Medical Connectors: Measuring Creepage and Clearance for Performance and Compliance

By Contributed Article | May 15, 2018

Electrical connectors play a key role in advancing product capabilities and ensuring consistent, reliable performance in medical electrical and electronic equipment, especially in today’s IT- enabled and interoperable world.

By Patrick Kinyanjui, Principal Engineer, Fischer Connectors, Inc.

Connectors are an important element to consider when developing a risk assessment for a new or updated device. When consistent, reliable performance and risk management are on the line, understanding the specifications for creepage and clearance is critical.

Managing risk in medical device manufacturing is shaped by international regulations that impact device design right down to the component level. The International Electrotechnical Commission’s 60601-1 (IEC 60601) provides a widely accepted benchmark for medical electronic equipment, and many companies view compliance with this regulation as the de facto requirement for most markets. This standard requires companies to assess the safety and risk factors that the medical devices they design and manufacture pose to patients, health care workers, and maintenance technicians. In the US, the FDA also provides strict regulations to ensure safety. To manage risk and ensure compliance with these rules, many manufacturers have adopted formal risk management methodologies.

Measuring Creepage Distance and Air Clearance

One example of the standard’s technical requirements for connectors is the standard definitions of and new requirements for creepage distance and air clearance, both of which are critical for identifying how a device reduces risk to patients and operators. Device manufacturers must consider how a connectors’ creepage distance and air clearance increases or decreases the risks associated with their devices.

To make the correct assessment, it’s important to understand how creepage and clearance are defined. Creepage is the shortest distance on the surface of an insulating material between two conductive elements, while clearance is the shortest distance through the air between two conductive elements. (See Figure 1.)

Creepage and clearance chart

Figure 1: Measuring creepage vs. measuring clearance.

Measuring creepage and clearance can be tricky, but developers need to understand how to properly measure these factors in order to comply with risk management requirements. When a gap of any depth between two conductive elements is less than 1mm wide, both creepage distance and air clearance are measured point-to-point, as if the gap didn’t exist. However, when the gap between two conductive elements is greater than or equal to 1mm, creepage distance must be measured along the contour of the groove, on the surface of an insulating material between two conductive elements, even though air clearance is still measured point-to-point across the gap. (See Table 1, Examples 1 and 2.) The exception to these conditional rules applies to uncemented joints, which also require line-of-sight measurements for both creepage distance and air clearance. (See Table 1, Example 3.)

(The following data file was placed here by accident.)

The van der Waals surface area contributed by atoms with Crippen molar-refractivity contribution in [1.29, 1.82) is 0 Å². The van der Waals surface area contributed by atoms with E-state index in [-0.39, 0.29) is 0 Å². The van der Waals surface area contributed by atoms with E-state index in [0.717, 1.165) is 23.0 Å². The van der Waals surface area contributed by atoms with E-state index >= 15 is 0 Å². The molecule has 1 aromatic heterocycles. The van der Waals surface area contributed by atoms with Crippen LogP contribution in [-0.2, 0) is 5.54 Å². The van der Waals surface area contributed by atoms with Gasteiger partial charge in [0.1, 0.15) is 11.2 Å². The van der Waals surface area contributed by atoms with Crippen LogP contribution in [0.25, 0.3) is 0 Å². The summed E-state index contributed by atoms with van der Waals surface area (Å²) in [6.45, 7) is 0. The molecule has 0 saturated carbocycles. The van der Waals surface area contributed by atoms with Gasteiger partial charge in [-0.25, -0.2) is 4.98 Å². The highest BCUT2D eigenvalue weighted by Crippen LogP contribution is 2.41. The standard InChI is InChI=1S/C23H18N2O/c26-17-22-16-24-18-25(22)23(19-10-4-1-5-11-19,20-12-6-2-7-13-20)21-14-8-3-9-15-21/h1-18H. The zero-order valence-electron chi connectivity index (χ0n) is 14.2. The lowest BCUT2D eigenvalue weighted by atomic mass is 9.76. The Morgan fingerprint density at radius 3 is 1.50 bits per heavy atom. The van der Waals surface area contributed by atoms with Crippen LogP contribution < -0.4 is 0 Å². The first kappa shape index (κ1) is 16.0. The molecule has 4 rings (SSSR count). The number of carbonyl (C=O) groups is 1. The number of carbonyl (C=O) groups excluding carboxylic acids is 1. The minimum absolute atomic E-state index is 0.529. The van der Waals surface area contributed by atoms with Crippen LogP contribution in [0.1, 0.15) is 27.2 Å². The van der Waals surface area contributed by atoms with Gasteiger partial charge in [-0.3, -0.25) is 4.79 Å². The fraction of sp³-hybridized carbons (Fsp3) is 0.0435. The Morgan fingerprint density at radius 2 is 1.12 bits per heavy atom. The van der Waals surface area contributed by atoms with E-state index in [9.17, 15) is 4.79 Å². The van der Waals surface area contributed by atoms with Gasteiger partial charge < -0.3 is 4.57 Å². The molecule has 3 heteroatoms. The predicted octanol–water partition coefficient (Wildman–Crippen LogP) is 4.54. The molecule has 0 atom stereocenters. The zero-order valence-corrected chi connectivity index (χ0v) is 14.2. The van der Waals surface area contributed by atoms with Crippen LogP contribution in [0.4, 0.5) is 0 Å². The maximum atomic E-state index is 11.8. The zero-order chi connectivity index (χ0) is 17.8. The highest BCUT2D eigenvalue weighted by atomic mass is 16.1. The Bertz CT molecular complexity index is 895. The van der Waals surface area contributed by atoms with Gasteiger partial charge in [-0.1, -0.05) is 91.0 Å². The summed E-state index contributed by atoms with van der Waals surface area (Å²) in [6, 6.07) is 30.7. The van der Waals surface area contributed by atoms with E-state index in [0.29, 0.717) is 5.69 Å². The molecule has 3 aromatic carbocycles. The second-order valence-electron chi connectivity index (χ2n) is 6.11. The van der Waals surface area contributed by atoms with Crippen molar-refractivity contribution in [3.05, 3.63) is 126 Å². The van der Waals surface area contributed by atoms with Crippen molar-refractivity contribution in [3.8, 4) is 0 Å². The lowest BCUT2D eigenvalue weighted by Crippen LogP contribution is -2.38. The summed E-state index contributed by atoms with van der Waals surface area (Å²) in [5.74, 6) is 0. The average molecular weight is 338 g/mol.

Conditional rules for measuring creepage distance and air clearance.

Table 1: Conditional rules for measuring creepage distance and air clearance.

Understanding the rules regarding creepage distance and air clearance helps medical device manufacturers specify connectors that comply with technical requirements, satisfy the essential performance characteristics required for their devices, and eliminate unacceptable risks.

Additional Connector and Cable Considerations for Performance and Compliance

Other important technical considerations when specifying connectors and cabling for the manufacture of medical electrical equipment and systems include ease of implementation, minimizing physical size while maximizing capabilities (e.g., combining signal and power in a single connector), aesthetic appeal, sterilization capabilities and limitations, EMI/RFI shielding, and cost-effectiveness. Device engineers should be able to provide detailed guidance about these and other relevant application requirements so component engineers can provide them with connector and cabling options that are suitable for the medical device application at hand.

Medical equipment developers also need to understand the rules defined in IEC 60601 and work closely with their connector and cable suppliers to make sure they are designing equipment not only for function, but for compliance as well. Defining the essential performance requirements and related technical specifications for connectors and cables is critical to ensuring that the risk assessment profile is accurate, and an accurate risk assessment profile is critical to ensuring both regulatory compliance and desired performance.

Checklist for Specifying Medical Connectors

To help simplify connector and cabling design and selection, medical equipment manufacturers should consider the items in the following checklist.

  1. Number of connectors needed
  2. Voltage and current ratings of each contact
  3. Known creepage distance and air clearance requirements for each contact
  4. Environmental and sterilization requirements
  5. Material requirements and use (e.g., metal vs. plastic, reusable vs. disposable)
  6. Tests to be performed on the completed assembly
  7. Cable requirements for signal or power (e.g., twisted pairs, coax, etc.)

Cabling requirements may also impact the interconnect system, and should be carefully considered alongside connector requirements in order to accurately determine the risk of any system, but especially those destined for employment in medical devices.

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